This editorial will appear in Tuesday’s print edition.
What America’s veterans tend to need most is quite simple: good jobs.
Some positive news on that front has come from the U.S. Bureau of Labor Statistics.
According to its latest numbers, Americans who’ve served since 9/11 – many Iraq and Afghan war combat vets among them – having been breaking into the civilian work force in greater numbers. Their unemployment rate reportedly fell to 7.5 percent last month, though it remains higher among those 24 or younger.
But the raw numbers don’t tell you what kind of jobs veterans have been finding. Nor do they tell you how National Guard and Reserve troops have been treated by their former employers.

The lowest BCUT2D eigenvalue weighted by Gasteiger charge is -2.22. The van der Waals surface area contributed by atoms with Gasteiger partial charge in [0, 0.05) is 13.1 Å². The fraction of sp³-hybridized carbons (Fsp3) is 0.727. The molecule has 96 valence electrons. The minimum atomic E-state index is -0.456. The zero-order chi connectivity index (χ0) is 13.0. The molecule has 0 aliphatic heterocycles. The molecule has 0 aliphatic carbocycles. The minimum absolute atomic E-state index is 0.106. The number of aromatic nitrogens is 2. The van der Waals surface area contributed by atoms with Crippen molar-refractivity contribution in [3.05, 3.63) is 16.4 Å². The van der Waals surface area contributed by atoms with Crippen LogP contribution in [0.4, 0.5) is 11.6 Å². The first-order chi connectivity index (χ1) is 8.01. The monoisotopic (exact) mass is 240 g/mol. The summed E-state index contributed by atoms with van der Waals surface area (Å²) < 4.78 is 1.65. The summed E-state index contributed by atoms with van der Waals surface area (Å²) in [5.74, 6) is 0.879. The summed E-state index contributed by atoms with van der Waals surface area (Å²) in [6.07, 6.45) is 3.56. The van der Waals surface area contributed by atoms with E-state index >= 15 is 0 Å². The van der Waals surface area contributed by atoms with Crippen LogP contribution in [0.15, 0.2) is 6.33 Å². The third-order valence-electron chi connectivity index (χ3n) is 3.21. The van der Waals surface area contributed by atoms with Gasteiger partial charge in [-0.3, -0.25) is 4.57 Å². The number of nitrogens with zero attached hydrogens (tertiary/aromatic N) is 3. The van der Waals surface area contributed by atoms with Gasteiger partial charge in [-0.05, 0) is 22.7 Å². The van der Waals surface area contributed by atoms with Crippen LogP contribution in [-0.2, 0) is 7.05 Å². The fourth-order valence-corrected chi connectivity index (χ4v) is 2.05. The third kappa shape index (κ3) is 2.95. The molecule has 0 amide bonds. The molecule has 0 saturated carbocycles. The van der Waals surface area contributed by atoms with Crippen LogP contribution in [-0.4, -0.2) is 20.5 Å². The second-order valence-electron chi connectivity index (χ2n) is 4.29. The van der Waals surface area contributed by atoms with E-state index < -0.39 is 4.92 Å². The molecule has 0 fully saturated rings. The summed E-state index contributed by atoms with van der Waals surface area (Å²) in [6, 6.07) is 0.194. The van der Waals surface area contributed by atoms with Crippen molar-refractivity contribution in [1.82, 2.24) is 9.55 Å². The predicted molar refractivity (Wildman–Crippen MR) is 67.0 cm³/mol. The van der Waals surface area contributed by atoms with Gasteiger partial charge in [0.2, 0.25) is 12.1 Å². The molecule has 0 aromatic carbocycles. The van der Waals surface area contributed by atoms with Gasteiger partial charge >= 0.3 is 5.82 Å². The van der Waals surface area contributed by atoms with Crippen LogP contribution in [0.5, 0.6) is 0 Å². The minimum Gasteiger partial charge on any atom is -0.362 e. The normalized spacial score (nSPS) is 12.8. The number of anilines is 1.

A new Los Angeles Times report suggests that many of them have been treated shabbily – sometimes by the federal government itself.
Last year, the Times found, the U.S. Labor Department and Office of Special Counsel accepted 1,430 new cases of alleged criminal job discrimination against National Guard and Reserve veterans. That number compared to 848 in 2001: an increase of more than 60 percent.
These disputes commonly involve a 1994 law that requires the former employers of service members to offer them jobs comparable to the positions they left or would have gotten had they not served.
Cases referred for prosecution are the worst of the worst – the tiniest tip of the iceberg. Most veterans presumably are not eager to sue the people who sign their paychecks.
Many of these disputes are settled informally, sometimes with the help of the Defense Department. But there’s no telling how many vets have just shrugged their shoulders and moved on.
Read more »